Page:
The Knox County Commission and Knox County Budget Committee voted Nov. 17 to propose two different versions of the 2017 Knox County budget. The two bodies spent much of the night debating the cost of the county’s dispatch center, which handles emergency and non-emergency service calls for the region.

The Budget Committee questioned Communications Director Linwood Lothrop for more than an hour before moving on to consider the Knox County Regional Airport budget and then voting to approve the total county budget. The committee voted unanimously to propose a total county budget, minus revenues, of $7,293,690, whereas the Knox County Commission voted 2-1 for a higher total of $7,335,146.

The committee and commission similarly approved two different versions of the budget for the Knox County Regional Communications Center, which is handled separately from the total county budget. The committee voted to propose a budget of $1,061,953, whereas the commission voted for the initially proposed amount of $1,101,957.

Several steps remain before the county budget is finalized. The two bodies will next meet at a public hearing Dec. 8 at 6 p.m. at the Knox County Courthouse. After that meeting, the committee will adopt a final budget, which the County Commission may vote unanimously to alter, and which the committee can then, in turn, reject with a vote by a two-thirds majority.

Budget Committee members grilled Lothrop over the budget for the Regional Communications Center. Members of the Budget Committee questioned costs for radio repairs and a proposed new deputy communications director position. Dorothy Meriwether, who represents South Thomaston, Vinalhaven and Owls Head on the Budget Committee, proposed a successful motion to remove $40,000 from the total.

At one point, Budget Committee Chair Robert Duke, who represents Rockport and Hope, seemed to question Lothrop’s commitment to his role as the county’s communications director. “To be candid, what do you do now, Linwood? Meaning, are you committed to Knox County, or are you committed to a statewide emergency 911 operation?” asked Duke. “I think we need to know that, because it sounds like a piece of your role now is not here.”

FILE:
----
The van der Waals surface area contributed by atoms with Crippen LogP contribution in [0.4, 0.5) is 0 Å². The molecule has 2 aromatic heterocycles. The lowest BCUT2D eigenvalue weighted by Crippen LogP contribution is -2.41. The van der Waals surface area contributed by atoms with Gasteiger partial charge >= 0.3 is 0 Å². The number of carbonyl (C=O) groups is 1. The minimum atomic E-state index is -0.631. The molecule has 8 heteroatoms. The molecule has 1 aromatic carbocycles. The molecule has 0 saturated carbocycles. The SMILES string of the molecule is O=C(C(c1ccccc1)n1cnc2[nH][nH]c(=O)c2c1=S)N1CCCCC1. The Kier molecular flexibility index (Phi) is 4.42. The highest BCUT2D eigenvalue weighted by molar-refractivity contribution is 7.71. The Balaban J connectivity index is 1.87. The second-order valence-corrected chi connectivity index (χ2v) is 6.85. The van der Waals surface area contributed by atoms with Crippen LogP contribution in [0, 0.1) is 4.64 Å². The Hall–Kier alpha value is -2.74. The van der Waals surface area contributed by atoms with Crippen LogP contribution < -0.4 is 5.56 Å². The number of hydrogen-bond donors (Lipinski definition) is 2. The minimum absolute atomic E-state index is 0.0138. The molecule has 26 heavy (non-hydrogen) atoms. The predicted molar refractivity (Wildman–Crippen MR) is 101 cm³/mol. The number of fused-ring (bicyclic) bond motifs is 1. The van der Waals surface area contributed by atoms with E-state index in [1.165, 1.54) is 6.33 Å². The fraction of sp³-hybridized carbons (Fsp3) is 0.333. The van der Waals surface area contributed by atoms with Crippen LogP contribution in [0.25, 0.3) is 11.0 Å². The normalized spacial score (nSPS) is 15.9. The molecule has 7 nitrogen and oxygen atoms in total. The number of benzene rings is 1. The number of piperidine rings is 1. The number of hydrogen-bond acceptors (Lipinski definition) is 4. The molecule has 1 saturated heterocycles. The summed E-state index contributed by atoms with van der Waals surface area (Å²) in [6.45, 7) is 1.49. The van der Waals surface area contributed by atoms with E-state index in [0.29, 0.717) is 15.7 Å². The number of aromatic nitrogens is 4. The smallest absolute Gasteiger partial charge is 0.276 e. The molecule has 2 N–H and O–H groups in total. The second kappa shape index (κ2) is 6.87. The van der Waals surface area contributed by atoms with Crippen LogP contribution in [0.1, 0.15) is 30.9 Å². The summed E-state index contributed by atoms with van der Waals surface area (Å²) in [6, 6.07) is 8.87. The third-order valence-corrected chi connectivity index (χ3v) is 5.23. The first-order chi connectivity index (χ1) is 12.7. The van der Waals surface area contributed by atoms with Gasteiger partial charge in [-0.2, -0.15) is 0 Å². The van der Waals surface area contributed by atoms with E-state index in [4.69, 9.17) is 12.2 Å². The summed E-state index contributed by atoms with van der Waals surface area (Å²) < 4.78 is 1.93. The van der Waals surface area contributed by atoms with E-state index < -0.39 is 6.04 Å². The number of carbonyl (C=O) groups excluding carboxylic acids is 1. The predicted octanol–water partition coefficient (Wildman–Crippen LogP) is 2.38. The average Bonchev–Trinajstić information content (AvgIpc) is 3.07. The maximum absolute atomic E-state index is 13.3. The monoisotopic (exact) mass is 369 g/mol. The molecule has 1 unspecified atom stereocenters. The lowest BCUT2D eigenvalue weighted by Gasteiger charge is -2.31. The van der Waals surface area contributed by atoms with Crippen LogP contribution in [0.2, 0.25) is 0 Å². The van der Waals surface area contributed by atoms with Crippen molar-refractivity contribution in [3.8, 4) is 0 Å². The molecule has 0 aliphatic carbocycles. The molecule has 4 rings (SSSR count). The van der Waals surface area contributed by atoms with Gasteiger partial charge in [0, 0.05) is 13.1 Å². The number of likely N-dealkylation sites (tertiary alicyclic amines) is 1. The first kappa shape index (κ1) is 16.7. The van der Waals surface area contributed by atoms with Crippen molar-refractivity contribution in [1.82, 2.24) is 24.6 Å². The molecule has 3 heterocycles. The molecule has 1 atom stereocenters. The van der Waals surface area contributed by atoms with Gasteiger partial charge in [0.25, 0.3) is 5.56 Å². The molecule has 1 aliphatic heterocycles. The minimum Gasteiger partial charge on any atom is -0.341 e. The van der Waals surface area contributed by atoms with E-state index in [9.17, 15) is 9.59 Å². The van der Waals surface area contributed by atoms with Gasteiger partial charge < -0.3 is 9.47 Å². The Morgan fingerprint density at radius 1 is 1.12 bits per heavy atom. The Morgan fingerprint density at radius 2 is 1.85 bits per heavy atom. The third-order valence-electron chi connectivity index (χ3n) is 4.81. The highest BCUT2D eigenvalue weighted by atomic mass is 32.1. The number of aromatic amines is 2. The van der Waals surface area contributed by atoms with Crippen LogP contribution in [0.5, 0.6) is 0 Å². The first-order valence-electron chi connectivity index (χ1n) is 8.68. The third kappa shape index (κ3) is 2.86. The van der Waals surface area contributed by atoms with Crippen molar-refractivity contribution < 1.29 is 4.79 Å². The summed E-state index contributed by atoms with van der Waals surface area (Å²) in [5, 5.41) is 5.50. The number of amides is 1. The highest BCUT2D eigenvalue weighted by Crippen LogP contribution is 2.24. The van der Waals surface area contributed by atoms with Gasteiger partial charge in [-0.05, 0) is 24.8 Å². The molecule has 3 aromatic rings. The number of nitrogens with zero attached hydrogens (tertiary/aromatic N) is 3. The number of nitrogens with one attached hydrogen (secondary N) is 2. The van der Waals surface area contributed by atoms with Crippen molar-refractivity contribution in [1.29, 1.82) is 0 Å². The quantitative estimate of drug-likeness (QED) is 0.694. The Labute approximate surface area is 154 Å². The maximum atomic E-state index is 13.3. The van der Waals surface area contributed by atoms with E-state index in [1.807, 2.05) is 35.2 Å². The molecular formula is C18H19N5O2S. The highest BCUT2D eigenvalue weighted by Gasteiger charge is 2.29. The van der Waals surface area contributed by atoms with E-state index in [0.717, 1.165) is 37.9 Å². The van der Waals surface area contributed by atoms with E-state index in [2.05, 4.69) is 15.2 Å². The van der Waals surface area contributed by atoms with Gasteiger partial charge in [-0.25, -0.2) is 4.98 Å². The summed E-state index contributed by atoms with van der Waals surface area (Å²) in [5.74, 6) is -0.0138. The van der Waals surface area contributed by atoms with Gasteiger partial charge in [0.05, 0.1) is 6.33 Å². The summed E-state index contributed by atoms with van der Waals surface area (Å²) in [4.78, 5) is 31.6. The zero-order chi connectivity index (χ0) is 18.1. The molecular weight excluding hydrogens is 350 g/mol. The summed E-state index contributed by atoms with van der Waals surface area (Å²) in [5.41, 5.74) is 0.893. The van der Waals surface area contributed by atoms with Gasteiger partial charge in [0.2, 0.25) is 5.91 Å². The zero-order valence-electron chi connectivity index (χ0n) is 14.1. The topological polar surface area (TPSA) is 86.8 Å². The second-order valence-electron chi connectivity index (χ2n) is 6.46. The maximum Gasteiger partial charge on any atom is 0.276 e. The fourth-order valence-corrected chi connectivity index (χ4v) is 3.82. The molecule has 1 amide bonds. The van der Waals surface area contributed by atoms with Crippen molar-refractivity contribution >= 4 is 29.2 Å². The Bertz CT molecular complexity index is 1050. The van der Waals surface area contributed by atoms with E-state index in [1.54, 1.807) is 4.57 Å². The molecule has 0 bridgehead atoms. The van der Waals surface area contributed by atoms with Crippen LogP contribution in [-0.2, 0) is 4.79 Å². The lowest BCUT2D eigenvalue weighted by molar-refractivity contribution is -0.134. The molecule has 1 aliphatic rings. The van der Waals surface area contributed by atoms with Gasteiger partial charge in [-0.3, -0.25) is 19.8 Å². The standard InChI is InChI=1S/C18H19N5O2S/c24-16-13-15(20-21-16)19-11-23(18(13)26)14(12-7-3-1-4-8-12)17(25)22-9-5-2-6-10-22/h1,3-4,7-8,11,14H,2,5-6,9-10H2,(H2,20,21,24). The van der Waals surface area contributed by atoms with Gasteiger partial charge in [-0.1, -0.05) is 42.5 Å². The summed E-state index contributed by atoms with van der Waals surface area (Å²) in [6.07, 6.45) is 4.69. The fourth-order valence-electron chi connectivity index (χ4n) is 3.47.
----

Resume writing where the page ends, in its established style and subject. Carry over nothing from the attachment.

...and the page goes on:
Lothrop responded that nationwide and local implementation of broadband, smartphone, and digital technology for emergency dispatch centers required him to attend seminars and legislative sessions outside of Knox County, but that his “role is 100 percent here.” He added, “If I don’t go and learn how the system works, I’m not in a position, really, to provide the best leadership for the county that I can.”

County Administrator Andrew Hart said, as he has multiple times throughout the budget process, that proposals had already been scrutinized by the county commissioners and agency managers before reaching the Budget Committee. County Commission Chair Roger Moody said public safety costs are unpredictable, but that citizens would expect preparedness for emergencies. “I always am fearful of cutting back on public safety and then find we have an emergency for which we’re not adequately funded or prepared to respond,” Moody said.

“This is not about cutting back,” Duke responded. “It’s a little disingenuous to think that the Budget Committee is not supporting this budget. We have. I’m personally just saying, ‘enough is enough.’” Duke said a $100,000 increase in the communications budget was “a lot of money” and no longer “a great deal for Rockport,” adding, “I’m not going to support the budget as it is.” The proposed communications budget for 2017 was $71,060 more than it was in 2016.

Other areas of discussion and disagreement included the purchase of new in-car laptops for sheriff’s deputies and funding of the Midcoast Economic Development District. The Budget Committee voted to halve the $32,500 expenditure for new laptops, whereas the commission voted 2-1 for the larger amount. The committee also voted to eliminate $25,206 for MCEDD, a Damariscotta-based economic development organization which counsels businesses and municipalities on funding and growth, while the commission voted to maintain the proposed funding.

The commission and committee agreed on the need for expenditures to repair the county jail's security system. Hart set aside $151,639 in the jail budget for a potential 10-year lease-purchase agreement to replace the system, reduced from an initial $175,000 because of a state law capping jail budget increases at 3 percent. Several security features at Knox County Jail have been dysfunctional for years, but repeated policy shifts at the state level over the past decade have made it difficult for Maine counties to fund their jails.

Reporter Dan Otis Smith can be reached at 594-4401 x123 or by email at